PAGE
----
AHA Committee on Women Historians Brainstorming and Mentoring Session
Debbie Ann Doyle, March 2015
The American Historical Association’s Committee on Women Historians (CWH) held its fourth annual brainstorming session at the 2015 annual meeting in New York. Participants broke up into small groups to discuss challenges facing women in the discipline, such as life-work balance, junior faculty concerns, career diversity, and mentoring. Topics were identified based on conversations at previous brainstorming sessions organized by the committee. More than 40 people joined in the lively and productive conversation.
Credit: Marc Monaghan
Committee chair Maria Bucur (Indiana Univ.) led a conversation about life-work balance described in her article in this issue, “The Tightrope Called Academia: Women and Work-Life Balance.”
Committee member Michelle Molina (Northwestern Univ.) facilitated a discussion of how the AHA can help junior faculty navigate the tenure and promotion process. Conversation touched on challenges facing women in particular and new faculty in general, such as how to focus on activities that will be most persuasive in securing tenure. Attendees suggested that it might be helpful for the AHA to craft a list of questions junior faculty should be asking in order to get an accurate understanding of expectations at their institutions. (See the AHA Professional Division’s September 2010 Perspectives on History article, “Planning Your Path to Tenure: What New Faculty Members Should Ask.”)
CWH member Aiala Levy (Univ. of Chicago) led a conversation about mentoring. Participants agreed that it is vital to have mentors at many different levels, from faculty advisers for intellectual support to peer networks for day-to-day advice. They also discussed the extra pressure many women historians face to provide mentoring and emotional support to students and colleagues. The group spent some time discussing how the AHA annual meeting might become a venue for fostering mentoring relationships, whether by establishing a formal system for linking mentors and mentees or by organizing a session analyzing the factors that contribute to a successful mentoring relationship.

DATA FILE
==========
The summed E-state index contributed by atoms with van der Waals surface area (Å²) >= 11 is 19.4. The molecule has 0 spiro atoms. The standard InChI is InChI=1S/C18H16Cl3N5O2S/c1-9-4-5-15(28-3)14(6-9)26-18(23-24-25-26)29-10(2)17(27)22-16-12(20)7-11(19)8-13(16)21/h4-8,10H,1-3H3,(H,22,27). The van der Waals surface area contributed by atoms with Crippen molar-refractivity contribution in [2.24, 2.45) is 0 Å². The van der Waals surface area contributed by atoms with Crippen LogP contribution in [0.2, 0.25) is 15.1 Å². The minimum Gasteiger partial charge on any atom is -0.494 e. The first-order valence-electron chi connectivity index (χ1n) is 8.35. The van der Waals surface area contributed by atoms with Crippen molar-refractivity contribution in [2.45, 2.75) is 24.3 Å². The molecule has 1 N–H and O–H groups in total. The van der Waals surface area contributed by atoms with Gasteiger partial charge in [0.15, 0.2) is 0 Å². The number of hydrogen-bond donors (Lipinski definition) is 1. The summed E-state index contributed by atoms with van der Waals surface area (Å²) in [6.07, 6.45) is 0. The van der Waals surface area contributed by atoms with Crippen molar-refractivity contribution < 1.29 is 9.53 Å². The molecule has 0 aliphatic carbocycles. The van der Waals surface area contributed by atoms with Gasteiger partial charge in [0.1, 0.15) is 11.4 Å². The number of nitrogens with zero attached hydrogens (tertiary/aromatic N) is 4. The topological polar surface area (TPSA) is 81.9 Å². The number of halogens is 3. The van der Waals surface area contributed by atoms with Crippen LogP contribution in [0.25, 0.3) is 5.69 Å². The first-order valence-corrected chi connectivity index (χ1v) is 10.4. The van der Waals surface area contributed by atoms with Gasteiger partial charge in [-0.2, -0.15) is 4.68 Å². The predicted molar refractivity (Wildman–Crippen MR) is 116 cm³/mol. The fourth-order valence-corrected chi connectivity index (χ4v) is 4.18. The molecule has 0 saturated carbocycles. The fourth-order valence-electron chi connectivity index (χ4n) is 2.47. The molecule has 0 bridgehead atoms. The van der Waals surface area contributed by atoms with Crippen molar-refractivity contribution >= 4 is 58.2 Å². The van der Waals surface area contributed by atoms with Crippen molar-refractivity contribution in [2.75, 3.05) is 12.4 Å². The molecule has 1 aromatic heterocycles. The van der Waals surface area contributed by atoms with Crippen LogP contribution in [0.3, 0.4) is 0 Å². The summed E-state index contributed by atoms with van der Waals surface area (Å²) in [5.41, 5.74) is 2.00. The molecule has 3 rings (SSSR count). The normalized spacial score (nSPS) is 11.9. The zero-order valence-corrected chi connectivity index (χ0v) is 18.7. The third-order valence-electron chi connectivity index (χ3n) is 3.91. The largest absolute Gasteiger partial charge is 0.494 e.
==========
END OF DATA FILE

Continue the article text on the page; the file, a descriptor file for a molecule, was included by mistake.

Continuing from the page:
A group led by committee member Karen Leathem (Louisiana State Museum) discussed career diversity and the career paths that led participants to employment in museums, professional associations, archives, and other sectors. Several participants were MA candidates considering the costs and benefits of pursuing a PhD.
Credit: Marc Monaghan
At the end of the session, participants suggested further topics for conversation, from the contingent workforce to retirement.
The Committee on Women Historians was established in 1971 to advocate for the interests of women in the historical profession and within the American Historical Association. Recently the committee has been working to refine its mission. Over the past 40 years, many gender inequities in our profession have been addressed, and the history of women, gender, and sexuality has become a well-established field of study. Yet challenges remain. As a participant in an earlier brainstorming session put it, the committee was formed to change the AHA, but its mission seems to be shifting to discussing how the AHA might help change the workplace.
The 2015 brainstorming session produced a number of ideas for future annual meeting sessions and other activities to address professional issues of concern to women. At each of the four brainstorming sessions organized by the committee, discussions about the particular challenges facing women historians led to conversations about broader trends affecting the discipline as a whole. The committee works with other AHA divisions and committees to help the Association support its members as they navigate their professional lives.
Debbie Ann Doyle is the AHA’s coordinator of committees and meetings.
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